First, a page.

"This is already making its way into the UV wavelength. So at some point it is going to be cost neutral – there will be very little difference between chemical disinfectants and some of the new [UV] technologies because of the cost of the sources. The cost will come down dramatically and technology will last longer, reducing the O&M costs as well."
The Superservicios report may have flagged up Colombia's poor performing facilities but this might have not been such a bad thing. Making headlines around the world, attention has been drawn on the country's lagging water sector.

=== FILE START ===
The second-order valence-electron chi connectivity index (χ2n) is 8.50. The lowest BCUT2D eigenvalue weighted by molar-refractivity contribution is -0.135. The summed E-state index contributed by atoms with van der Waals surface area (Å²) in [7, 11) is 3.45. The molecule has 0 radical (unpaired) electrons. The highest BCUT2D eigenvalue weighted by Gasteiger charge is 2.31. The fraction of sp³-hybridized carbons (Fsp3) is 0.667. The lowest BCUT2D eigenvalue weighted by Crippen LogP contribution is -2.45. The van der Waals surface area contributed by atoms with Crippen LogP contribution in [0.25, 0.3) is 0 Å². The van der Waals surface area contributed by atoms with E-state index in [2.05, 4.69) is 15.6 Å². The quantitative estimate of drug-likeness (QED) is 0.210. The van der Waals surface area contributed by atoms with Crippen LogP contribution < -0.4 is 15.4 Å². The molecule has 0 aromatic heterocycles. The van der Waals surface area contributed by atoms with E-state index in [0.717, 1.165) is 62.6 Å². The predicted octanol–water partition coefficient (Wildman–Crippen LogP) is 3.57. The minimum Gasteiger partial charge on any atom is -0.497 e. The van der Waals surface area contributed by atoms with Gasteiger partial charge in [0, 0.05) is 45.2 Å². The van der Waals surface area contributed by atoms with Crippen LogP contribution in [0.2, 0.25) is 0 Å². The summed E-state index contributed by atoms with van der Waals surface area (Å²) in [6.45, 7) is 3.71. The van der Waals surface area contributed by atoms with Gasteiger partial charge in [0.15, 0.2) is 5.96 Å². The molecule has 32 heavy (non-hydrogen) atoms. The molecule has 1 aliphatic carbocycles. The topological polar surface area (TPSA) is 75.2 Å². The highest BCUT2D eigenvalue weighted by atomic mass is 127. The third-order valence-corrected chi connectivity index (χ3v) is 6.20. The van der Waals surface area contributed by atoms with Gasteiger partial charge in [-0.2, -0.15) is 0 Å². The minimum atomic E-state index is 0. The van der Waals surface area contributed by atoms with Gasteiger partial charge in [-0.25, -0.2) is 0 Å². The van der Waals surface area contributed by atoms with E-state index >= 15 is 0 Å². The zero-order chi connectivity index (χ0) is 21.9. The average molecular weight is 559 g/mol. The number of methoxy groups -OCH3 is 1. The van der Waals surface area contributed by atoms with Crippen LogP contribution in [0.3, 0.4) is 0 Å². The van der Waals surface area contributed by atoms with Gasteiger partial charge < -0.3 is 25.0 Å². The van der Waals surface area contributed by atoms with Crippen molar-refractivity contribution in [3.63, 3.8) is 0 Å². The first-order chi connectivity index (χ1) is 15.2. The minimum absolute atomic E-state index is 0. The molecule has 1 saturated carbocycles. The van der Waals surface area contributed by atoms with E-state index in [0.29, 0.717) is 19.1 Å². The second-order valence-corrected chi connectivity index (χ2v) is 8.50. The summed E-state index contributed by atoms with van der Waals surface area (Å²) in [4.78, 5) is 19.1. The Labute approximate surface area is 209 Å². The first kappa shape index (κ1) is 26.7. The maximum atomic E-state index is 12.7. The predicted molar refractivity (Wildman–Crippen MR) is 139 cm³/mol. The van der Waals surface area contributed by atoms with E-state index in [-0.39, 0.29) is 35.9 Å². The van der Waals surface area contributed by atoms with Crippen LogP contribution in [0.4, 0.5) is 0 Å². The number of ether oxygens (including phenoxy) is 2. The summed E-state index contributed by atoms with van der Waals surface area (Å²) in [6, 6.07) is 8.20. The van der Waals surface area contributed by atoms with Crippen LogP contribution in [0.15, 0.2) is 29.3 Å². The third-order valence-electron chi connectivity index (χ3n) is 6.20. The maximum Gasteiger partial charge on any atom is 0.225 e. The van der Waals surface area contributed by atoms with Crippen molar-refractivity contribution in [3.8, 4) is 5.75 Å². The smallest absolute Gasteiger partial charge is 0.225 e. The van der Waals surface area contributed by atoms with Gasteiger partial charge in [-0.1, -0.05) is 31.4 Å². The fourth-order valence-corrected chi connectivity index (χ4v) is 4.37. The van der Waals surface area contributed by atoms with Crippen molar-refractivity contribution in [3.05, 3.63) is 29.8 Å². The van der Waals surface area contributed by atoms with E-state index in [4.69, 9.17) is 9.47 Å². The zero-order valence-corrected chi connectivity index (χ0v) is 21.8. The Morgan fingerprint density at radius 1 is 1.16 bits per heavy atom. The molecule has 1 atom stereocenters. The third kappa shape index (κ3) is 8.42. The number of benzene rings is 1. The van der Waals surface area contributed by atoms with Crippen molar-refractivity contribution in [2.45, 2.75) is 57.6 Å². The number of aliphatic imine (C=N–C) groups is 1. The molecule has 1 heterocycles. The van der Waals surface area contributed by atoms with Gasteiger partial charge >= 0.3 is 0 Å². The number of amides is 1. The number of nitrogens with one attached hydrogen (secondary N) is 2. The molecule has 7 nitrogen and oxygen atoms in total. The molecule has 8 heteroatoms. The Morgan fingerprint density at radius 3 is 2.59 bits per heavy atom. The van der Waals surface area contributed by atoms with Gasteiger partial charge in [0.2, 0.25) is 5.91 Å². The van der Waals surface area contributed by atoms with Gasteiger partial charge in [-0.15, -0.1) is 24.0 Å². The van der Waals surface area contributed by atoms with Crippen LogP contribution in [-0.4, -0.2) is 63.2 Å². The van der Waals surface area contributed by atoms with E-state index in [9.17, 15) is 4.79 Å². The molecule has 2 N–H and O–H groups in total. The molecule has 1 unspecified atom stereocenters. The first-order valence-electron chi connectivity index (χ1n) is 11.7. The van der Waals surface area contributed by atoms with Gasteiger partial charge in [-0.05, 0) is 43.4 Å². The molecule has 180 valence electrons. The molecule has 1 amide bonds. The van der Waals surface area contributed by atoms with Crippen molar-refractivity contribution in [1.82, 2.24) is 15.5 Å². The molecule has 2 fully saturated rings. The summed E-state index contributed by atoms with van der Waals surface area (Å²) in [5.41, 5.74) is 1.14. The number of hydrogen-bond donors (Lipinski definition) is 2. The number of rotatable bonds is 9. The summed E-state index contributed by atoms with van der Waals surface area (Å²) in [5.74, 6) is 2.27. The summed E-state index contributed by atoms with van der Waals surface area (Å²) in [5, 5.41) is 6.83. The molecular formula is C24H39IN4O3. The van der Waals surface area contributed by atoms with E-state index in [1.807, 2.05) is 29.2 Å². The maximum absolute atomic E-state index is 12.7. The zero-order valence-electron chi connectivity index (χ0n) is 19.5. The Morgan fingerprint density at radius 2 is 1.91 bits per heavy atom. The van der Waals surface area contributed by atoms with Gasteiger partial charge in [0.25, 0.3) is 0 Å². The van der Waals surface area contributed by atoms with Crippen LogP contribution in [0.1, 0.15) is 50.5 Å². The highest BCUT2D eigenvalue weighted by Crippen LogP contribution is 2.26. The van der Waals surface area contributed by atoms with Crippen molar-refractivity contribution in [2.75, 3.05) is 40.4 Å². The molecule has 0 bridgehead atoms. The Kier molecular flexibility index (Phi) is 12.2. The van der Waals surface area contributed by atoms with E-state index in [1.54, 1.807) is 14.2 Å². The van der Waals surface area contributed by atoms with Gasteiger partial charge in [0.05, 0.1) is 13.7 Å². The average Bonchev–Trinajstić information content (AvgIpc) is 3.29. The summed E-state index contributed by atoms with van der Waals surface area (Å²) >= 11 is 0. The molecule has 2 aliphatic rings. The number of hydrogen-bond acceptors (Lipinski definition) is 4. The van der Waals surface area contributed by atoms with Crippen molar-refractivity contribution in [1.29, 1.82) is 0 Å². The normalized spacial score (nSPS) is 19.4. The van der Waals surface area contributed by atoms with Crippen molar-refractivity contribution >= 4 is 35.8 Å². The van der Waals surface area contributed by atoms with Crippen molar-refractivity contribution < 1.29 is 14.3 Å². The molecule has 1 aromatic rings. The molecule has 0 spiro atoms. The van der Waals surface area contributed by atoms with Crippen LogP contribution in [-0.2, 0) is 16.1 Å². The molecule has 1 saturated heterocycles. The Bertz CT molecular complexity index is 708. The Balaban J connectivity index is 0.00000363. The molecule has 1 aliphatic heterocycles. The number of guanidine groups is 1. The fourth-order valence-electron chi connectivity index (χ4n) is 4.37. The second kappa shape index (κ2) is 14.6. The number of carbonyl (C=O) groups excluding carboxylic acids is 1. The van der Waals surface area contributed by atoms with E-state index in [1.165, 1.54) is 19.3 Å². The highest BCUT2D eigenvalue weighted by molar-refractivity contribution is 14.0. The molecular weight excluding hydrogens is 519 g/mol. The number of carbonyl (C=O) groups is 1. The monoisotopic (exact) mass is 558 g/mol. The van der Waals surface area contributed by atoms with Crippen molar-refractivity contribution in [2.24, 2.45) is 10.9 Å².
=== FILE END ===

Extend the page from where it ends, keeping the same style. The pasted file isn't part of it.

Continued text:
This might have given Colombia the necessary motivate to change, improve and look to its Latin American siblings such as Brazil – hosts of the Rio 2016 Olympic Games and 2014 FIFA World Cup respectively, for inspiration.
Should the Tolu installation catalyze other municipalities to adopt UV over chemical treatment in Colombia, then the doors could open to the other global suppliers. One thing is for sure: the move from chemical to UV will not be a quick one in countries like Colombia.
Tom Freyberg is chief editor of WWi magazine. For more information on this article, please contact: email@example.com